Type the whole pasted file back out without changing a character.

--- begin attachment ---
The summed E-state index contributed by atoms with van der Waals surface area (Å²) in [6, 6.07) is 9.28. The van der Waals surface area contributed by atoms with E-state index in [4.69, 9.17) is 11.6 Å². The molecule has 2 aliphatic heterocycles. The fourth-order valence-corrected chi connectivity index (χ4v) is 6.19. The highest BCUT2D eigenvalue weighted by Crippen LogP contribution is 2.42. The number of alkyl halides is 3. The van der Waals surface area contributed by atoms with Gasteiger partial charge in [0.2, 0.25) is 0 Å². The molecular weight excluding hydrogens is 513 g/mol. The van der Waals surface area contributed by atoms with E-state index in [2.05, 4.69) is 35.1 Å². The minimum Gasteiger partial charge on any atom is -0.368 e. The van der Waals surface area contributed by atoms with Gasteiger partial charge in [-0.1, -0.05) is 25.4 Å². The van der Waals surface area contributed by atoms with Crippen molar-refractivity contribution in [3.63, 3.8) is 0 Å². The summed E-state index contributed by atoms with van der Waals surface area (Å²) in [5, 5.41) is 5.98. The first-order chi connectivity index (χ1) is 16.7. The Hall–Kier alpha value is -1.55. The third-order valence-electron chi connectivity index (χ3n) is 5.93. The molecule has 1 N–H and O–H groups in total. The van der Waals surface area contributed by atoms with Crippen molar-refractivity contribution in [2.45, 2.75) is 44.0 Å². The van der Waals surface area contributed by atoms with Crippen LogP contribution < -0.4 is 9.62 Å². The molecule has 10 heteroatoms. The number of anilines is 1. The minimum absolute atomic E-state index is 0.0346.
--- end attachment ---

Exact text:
The summed E-state index contributed by atoms with van der Waals surface area (Å²) in [6, 6.07) is 9.28. The van der Waals surface area contributed by atoms with E-state index in [4.69, 9.17) is 11.6 Å². The molecule has 2 aliphatic heterocycles. The fourth-order valence-corrected chi connectivity index (χ4v) is 6.19. The highest BCUT2D eigenvalue weighted by Crippen LogP contribution is 2.42. The number of alkyl halides is 3. The van der Waals surface area contributed by atoms with Gasteiger partial charge in [0.2, 0.25) is 0 Å². The molecular weight excluding hydrogens is 513 g/mol. The van der Waals surface area contributed by atoms with E-state index in [2.05, 4.69) is 35.1 Å². The minimum Gasteiger partial charge on any atom is -0.368 e. The van der Waals surface area contributed by atoms with Gasteiger partial charge in [-0.1, -0.05) is 25.4 Å². The van der Waals surface area contributed by atoms with Crippen molar-refractivity contribution in [3.63, 3.8) is 0 Å². The summed E-state index contributed by atoms with van der Waals surface area (Å²) in [5, 5.41) is 5.98. The first-order chi connectivity index (χ1) is 16.7. The Hall–Kier alpha value is -1.55. The third-order valence-electron chi connectivity index (χ3n) is 5.93. The molecule has 1 N–H and O–H groups in total. The van der Waals surface area contributed by atoms with Crippen molar-refractivity contribution in [2.45, 2.75) is 44.0 Å². The van der Waals surface area contributed by atoms with Crippen LogP contribution < -0.4 is 9.62 Å². The molecule has 10 heteroatoms. The number of anilines is 1. The minimum absolute atomic E-state index is 0.0346.